A waitress who says she made about $9 an hour – including her tips – was fired from an Applebee’s restaurant in St. Louis this week for posting a photo of a customer’s receipt online.
The bill was paid by a female pastor who crossed out the automatic 18 per cent tip that the restaurant’s billing system added for groups of more than eight customers.
The pastor stiffed the server and added these words: “I give God 10% why do you get 18.”
The waitress who was stiffed showed it to another waitress at the Applebee’s, and that woman, later identified as Chelsea Welch, snapped a photo and posted it to Reddit.com, where it went viral.
When the pastor realized the receipt was online, she called the restaurant and demanded a number of staff be fired. Welch was then dismissed.
Welch later wrote a few words for Reddit.com, noting she was only paid $3.50 an hour and reached about $9 with tips. She said she was working tables – sometimes taking on 12-hour shifts without a chance to sit down – in an effort to save money to go to college.
She also said she never intended for the pastor to be identified; the Smoking Gun discovered the woman is Alois Bell, who said she was embarrassed by the incident.
Welch isn’t the first restaurant server to be fired for dubious reasons and she won’t be the last. But her situation – dealing with people who not only skip the tip but add insults to the bill – forces everyone who dines out to ask themselves an important question: are tips optional?
Waiters, waitresses, bartenders, busboys and others rely on gratuities to make their jobs pay enough to live. They need tips to make the job worthwhile as a source of income. No wait staff goes into the job blind; tips are all-important and customers have the hammer.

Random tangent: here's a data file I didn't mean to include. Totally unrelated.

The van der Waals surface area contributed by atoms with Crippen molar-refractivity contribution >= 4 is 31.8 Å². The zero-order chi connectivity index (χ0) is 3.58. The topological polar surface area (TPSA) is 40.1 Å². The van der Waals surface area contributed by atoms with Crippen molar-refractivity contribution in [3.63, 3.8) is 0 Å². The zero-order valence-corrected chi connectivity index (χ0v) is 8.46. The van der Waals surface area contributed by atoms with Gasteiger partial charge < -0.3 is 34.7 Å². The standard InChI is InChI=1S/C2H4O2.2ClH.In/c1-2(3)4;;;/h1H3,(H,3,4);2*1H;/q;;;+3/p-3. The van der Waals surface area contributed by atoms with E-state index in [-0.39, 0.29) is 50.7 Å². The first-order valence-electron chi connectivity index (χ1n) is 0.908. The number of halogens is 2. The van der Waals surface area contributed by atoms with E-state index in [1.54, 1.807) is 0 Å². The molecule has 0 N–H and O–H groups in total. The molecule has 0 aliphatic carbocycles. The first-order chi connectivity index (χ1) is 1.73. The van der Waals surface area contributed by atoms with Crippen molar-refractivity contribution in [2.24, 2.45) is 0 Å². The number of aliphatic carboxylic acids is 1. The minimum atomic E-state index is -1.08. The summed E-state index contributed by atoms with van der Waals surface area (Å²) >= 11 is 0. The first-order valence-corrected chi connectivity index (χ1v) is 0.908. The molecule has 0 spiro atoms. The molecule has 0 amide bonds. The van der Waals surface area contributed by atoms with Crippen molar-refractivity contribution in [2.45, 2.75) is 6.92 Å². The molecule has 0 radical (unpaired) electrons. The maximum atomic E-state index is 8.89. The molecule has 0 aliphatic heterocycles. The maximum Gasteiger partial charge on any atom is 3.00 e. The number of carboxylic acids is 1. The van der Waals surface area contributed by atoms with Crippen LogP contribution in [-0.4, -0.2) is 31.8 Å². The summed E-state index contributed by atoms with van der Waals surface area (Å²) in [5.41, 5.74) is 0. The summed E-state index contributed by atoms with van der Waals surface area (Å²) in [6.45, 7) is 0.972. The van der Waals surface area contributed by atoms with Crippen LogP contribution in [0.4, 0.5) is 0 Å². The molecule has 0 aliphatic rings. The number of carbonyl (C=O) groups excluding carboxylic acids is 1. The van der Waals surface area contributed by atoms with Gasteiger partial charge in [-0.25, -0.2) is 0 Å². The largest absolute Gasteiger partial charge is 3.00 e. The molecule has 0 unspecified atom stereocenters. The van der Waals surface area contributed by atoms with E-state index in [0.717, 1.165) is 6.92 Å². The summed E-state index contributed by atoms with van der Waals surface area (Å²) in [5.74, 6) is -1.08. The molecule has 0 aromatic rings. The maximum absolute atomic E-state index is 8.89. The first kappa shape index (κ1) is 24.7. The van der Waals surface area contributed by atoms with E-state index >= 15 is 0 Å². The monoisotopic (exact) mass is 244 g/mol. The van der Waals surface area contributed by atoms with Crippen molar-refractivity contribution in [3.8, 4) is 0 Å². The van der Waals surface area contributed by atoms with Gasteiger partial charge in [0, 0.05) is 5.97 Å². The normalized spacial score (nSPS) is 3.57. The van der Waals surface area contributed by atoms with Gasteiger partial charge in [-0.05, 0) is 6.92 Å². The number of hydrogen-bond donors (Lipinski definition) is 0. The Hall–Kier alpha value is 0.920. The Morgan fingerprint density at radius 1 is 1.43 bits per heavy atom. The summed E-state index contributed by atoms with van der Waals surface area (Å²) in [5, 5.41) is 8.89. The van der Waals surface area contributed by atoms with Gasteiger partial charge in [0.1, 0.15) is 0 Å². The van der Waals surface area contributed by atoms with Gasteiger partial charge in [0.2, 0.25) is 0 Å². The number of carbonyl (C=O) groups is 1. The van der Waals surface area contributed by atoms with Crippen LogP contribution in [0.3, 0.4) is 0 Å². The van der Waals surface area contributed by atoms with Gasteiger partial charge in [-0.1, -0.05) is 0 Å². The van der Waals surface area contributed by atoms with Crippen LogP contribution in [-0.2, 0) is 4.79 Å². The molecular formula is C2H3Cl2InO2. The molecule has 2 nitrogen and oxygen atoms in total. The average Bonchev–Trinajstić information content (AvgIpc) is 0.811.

But there is also an unwritten contract we the customers enter into when we choose to partake at an establishment with personal service. It is a social norm to tip if the server does their job adequately, and we can show appreciation for outstanding service with an even better tip. Stiffing a server is only called for if the service has been off-the-charts awful.
In the case of the pastor at the Applebee’s, there was more than an unwritten contract; there was a policy of adding 18 per cent to bills when a group of eight or more ate together. Any restaurant I’ve ever been to that has a similar policy always makes that policy clear, and by ordering food, that seals the contract. That agreement should be sacrosanct, even if the St. Louis pastor feels otherwise.
If we’re ever going to jettison the archaic tipping system in North America, we’ll need restaurateurs who are brave enough to try the European method of including service in the bill. Wait staff should get a paycheque, just like the majority of workers, in part because it’s fair and just and takes the irrational or mean-spirited customer out of the equation.